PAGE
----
Recent KPMG data shows that almost 80 percent of business leaders are concerned about the mounting challenge of talent attraction and retention. To combat this challenge, leaders should leverage employee value proposition (EVP) as a tool to drive attraction and retention.

Designing an authentic EVP that is focused on the needs, wants and concerns of employees is critical. Too often organisations use EVP to describe their aspiration rather than day-to-day reality. This is detrimental as it damages the psychological contract between employee and employer.

An effective EVP provides insight into what employees value most and ensures the organisation delivers. This can create immense value – but only if leaders are willing to invest the time and effort in listening, and acting on what they hear.

  • Get started

    Contact our team today to get started on an employee value proposition that drives attraction and retention. Our Employee Listening Pilot provides a cost-effective way to understand current EVP strengths and improvement opportunities and prioritise further investments.

The benefits of a strong EVP

EVPs are increasingly becoming a key element of talent attraction and retention strategies. An authentic EVP can help to attract high quality talent, retain current employees and give organisations a distinct competitive edge. When employees feel trusted, respected and heard, they can focus their time and energy on delivering great results for the business. Organisations with strong EVPs can reduce the compensation premium by 50 percent and decrease turnover by 69 percent.1

1. Gartner®, Employee Value Proposition (EVP) | HR Insights, accessed 6 November 2023

Developing a strong EVP strategy

When investing in an employee value proposition, we recommend a 70:20:10 model: 70 percent of effort should go towards understanding employee needs, desires and experiences; 20 percent towards improving the value delivery and experience; and 10 percent on communicating the EVP itself.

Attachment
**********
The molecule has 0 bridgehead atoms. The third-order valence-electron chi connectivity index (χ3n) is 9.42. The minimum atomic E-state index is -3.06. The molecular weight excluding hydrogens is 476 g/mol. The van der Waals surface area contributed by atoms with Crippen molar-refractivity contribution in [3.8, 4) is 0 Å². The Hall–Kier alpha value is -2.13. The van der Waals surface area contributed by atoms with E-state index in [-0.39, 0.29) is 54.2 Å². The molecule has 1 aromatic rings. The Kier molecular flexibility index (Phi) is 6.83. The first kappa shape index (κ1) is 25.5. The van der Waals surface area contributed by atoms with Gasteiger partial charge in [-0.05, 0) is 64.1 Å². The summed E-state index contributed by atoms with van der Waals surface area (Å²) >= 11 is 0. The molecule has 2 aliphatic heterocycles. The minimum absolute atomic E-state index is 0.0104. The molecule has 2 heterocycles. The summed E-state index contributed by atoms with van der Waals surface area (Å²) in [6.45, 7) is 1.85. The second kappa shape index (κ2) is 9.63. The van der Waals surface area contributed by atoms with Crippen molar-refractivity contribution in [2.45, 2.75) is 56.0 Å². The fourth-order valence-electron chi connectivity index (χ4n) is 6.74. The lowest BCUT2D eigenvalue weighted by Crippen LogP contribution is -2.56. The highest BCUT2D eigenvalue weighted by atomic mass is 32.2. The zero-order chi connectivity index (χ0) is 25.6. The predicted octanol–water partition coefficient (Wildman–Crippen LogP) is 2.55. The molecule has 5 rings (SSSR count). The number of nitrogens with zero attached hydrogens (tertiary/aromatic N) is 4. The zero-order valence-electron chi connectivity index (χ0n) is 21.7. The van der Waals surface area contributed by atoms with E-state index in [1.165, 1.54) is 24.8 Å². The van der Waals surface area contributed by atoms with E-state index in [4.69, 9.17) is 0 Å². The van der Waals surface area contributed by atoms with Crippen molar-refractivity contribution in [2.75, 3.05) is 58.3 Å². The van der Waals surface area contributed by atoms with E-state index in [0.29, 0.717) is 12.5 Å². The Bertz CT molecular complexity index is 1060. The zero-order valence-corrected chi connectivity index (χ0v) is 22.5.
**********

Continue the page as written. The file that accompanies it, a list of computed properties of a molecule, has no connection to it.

Six critical dimensions of a ‘good’ EVP

  1. Integrity
  2. Empathy
  3. Personalisation
  4. Time and effort
  5. Expectations
  6. Resolution

Understanding needs, wants and experiences for employee value (70%)

Employers need to learn to recognise the needs, wants and experiences of their employees and respond to them. Designing personas (based on qualitative and quantitative data) can help employers create employee segmentation. This will provide insights into what employees are really asking for, guiding a more tailored EVP creation.

Optimising EVP delivery (20%)

A common mistake employers make is crafting aspirational EVPs rather than realistic ones. Understanding and responding to what matters to employees requires investing the time, effort and capital it takes to deliver on the EVP promise. Journey mapping can help employers identify and bridge the gap between where their organisation needs to be and where it currently is and to better address employee needs.

Authentic EVP communication (10%)

Rather than falling back onto generic EVP themes, employers need to create authentic, distinctive EVPs that speak directly to priority talent segments. The communication of the EVP – telling the story – becomes easier once employers understand their employee segments’ priorities and experiences.

Designing a thoughtful EVP – KPMG can help

We bring global insights and proven experience in talent attraction and retention. Our unique approach brings together workforce expertise and proven marketing tools to yield new insights into what employees want and their experiences.

Why do I need an EVP?

  • Engaged employees are 12% more productive than their less engaged counterparts
  • Companies with happy employees outperform competitors by 20%
  • Less than 1 in 5 employees believe that their employer delivers on the EVP promise


What is an employee value proposition?

An employee value proposition (EVP) is a holistic articulation of what an organisation offers its employees and conversely, what the organisation expects from its employees.

How do I communicate an EVP?

The most important thing is to be authentic and realistic. Organisations should match their value offerings with the actual needs and desires of employees – then these wants and needs can guide the way in which the EVP is communicated.

Why do I need an EVP?

An effective EVP can deliver significant benefits including enhanced employee engagement. Gartner estimates that a strong EVP can reduce the compensation premium by 50% and decrease turnover by 69%.2 KPMG research points to other significant benefits:3

  • Engaged employees are 12% more productive than their less engaged counterparts
  • Companies with happy employees outperform competitors by 20%
  • Less than 1 in 5 employees believe that their employer delivers on the EVP promise

2. Gartner®, Employee Value Proposition (EVP) | HR Insights, accessed 6 November 2023
3. KPMG Nunwood, Power to the people: 2019 UK Customer Experience Excellence analysis, June 2019